Erin Fynan’s leg was shaking and she tried to catch her breath. The result was the best she expected and she wanted to call her grandmother.
“I’m going to Birmingham,” she exclaimed through the phone.
Moments earlier, Fynan opened an envelope learning she was accepted to her top choice for an orthopedic surgery residency program at the University of Alabama Medical Center at Birmingham.
She screamed and hugged her parents, boyfriend and classmates, who were also celebrating Match Day at the Medical College of Georgia at Georgia Regents University.
Match Day is held at medical schools across the country, when students who have ranked their preferences for residency programs find out whether their top choice matched with a preferred list from the programs.
Senior medical students dressed in costumes from 1990s television shows, music groups and sports stars to ease the stress of finding out where they will spend the next several years in training.
“To get a program I love this much, I’m crying I’m so excited,” said Fynan who was dressed as Scary Spice from the 1990s group Spice Girls.
Dressed as Sailor Mercury from a Japanese anime cartoon, Viniya Patidar’s friends picked her up and screamed after learning she was heading to Emory University School of Medicine for her internal medicine residency. Several of her closest friends and classmates also matched with Emory.
“We’re all going to be together,” she said. “I couldn’t be more excited. That’s where my family is, too.”
Andrea Cohron and Billy Orr participated in a match specifically for couples to rank programs at the same institution or geographic location. They are heading to pediatric programs at St. Louis Children’s Hospital.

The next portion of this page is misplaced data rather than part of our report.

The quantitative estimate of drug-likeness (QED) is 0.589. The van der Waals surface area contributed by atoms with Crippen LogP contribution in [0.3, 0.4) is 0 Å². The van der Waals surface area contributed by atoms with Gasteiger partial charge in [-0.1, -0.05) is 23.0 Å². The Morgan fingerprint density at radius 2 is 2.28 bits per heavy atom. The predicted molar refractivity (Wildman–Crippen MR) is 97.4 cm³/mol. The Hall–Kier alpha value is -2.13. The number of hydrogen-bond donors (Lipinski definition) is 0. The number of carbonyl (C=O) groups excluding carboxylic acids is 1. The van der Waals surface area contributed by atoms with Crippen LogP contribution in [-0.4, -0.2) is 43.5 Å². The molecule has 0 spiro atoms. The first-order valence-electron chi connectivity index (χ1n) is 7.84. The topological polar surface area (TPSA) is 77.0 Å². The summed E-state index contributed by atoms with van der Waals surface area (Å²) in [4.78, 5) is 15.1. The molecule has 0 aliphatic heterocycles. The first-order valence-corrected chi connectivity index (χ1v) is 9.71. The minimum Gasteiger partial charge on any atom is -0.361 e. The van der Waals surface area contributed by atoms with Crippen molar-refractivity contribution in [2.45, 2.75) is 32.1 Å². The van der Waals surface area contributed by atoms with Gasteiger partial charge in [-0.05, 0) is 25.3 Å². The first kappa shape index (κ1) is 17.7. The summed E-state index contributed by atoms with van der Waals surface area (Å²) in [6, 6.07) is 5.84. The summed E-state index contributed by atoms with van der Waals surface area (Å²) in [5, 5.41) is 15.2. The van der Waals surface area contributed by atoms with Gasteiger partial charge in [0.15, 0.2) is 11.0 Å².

Cohron opened the envelope to find their first choice listed. She started screaming before telling Orr where they were heading.
“She just started cheering and didn’t say anything,” Orr said. “It’s a crazy feeling.”
Dr. Kathleen McKie, the associate dean for student affairs, said pediatrics was a popular choice for students and many of them matched well with programs.
Forty percent of MCG students matched with primary care programs. Of those, 39 percent chose pediatrics and 42 percent internal medicine.
Of MCG students entering first-year residency programs, 26 percent were staying in Georgia.
John Henderson’s chin dropped upon learning he was headed to Loma Linda University in California with Shannon Remick. Participating in couples match could have kept them from getting their top choices, they said.
“It was not our top, but it was not our bottom,” Remick said. “This wasn’t what I expected.”
Remick was headed for a psychiatry residency, and Henderson to an emergency medicine program.
“All the way to the coast,” Henderson said, still coping with the unexpected news.
MCG Dean Peter Buckley congratulated students and parents packed into Lee Auditorium and urged them to relax and have fun during the Match Day party.
“We are extremely proud of each and every one of you,” he said. “I’m going to end my comments with three words: ‘Let it rip.’ ”
Joi Livingston held her 2-year-old daughter, Taylor Rogers, after learning she was staying in Augusta for a pediatric residency at MCG.
“To get to this point now, I’m just so thankful,” she said.